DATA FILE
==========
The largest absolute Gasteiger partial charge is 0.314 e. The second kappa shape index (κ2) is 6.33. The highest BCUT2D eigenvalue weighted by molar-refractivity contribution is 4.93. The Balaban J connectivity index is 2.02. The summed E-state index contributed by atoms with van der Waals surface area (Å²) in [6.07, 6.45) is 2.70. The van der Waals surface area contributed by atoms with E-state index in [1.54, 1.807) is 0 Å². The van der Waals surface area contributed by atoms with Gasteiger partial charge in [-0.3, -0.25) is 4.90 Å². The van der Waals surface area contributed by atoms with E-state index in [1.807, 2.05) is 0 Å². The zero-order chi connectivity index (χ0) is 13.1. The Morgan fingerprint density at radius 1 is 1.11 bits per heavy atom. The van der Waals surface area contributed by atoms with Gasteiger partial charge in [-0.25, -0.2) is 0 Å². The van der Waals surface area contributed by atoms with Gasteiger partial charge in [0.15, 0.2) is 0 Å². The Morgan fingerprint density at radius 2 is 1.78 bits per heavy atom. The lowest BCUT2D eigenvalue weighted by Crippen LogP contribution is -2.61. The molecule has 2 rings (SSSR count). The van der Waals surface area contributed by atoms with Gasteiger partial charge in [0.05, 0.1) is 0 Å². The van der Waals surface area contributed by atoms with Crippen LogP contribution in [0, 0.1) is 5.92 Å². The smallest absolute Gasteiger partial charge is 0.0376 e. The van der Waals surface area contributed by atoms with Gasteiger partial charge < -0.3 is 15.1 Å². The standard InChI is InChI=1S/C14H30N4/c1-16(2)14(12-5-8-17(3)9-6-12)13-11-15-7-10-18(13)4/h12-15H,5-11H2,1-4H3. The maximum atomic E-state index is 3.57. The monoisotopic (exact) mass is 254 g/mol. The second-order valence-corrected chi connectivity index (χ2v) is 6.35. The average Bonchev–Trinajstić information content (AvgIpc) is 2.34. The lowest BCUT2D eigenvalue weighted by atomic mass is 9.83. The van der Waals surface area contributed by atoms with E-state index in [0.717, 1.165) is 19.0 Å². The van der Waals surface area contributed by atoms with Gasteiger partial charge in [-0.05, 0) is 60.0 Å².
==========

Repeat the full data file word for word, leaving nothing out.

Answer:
The largest absolute Gasteiger partial charge is 0.314 e. The second kappa shape index (κ2) is 6.33. The highest BCUT2D eigenvalue weighted by molar-refractivity contribution is 4.93. The Balaban J connectivity index is 2.02. The summed E-state index contributed by atoms with van der Waals surface area (Å²) in [6.07, 6.45) is 2.70. The van der Waals surface area contributed by atoms with E-state index in [1.54, 1.807) is 0 Å². The van der Waals surface area contributed by atoms with Gasteiger partial charge in [-0.3, -0.25) is 4.90 Å². The van der Waals surface area contributed by atoms with E-state index in [1.807, 2.05) is 0 Å². The zero-order chi connectivity index (χ0) is 13.1. The Morgan fingerprint density at radius 1 is 1.11 bits per heavy atom. The van der Waals surface area contributed by atoms with Gasteiger partial charge in [-0.25, -0.2) is 0 Å². The van der Waals surface area contributed by atoms with Gasteiger partial charge in [0.15, 0.2) is 0 Å². The Morgan fingerprint density at radius 2 is 1.78 bits per heavy atom. The lowest BCUT2D eigenvalue weighted by Crippen LogP contribution is -2.61. The molecule has 2 rings (SSSR count). The van der Waals surface area contributed by atoms with Gasteiger partial charge in [0.05, 0.1) is 0 Å². The van der Waals surface area contributed by atoms with Crippen LogP contribution in [0, 0.1) is 5.92 Å². The smallest absolute Gasteiger partial charge is 0.0376 e. The van der Waals surface area contributed by atoms with Gasteiger partial charge < -0.3 is 15.1 Å². The standard InChI is InChI=1S/C14H30N4/c1-16(2)14(12-5-8-17(3)9-6-12)13-11-15-7-10-18(13)4/h12-15H,5-11H2,1-4H3. The maximum atomic E-state index is 3.57. The monoisotopic (exact) mass is 254 g/mol. The second-order valence-corrected chi connectivity index (χ2v) is 6.35. The average Bonchev–Trinajstić information content (AvgIpc) is 2.34. The lowest BCUT2D eigenvalue weighted by atomic mass is 9.83. The van der Waals surface area contributed by atoms with E-state index in [0.717, 1.165) is 19.0 Å². The van der Waals surface area contributed by atoms with Gasteiger partial charge in [-0.05, 0) is 60.0 Å².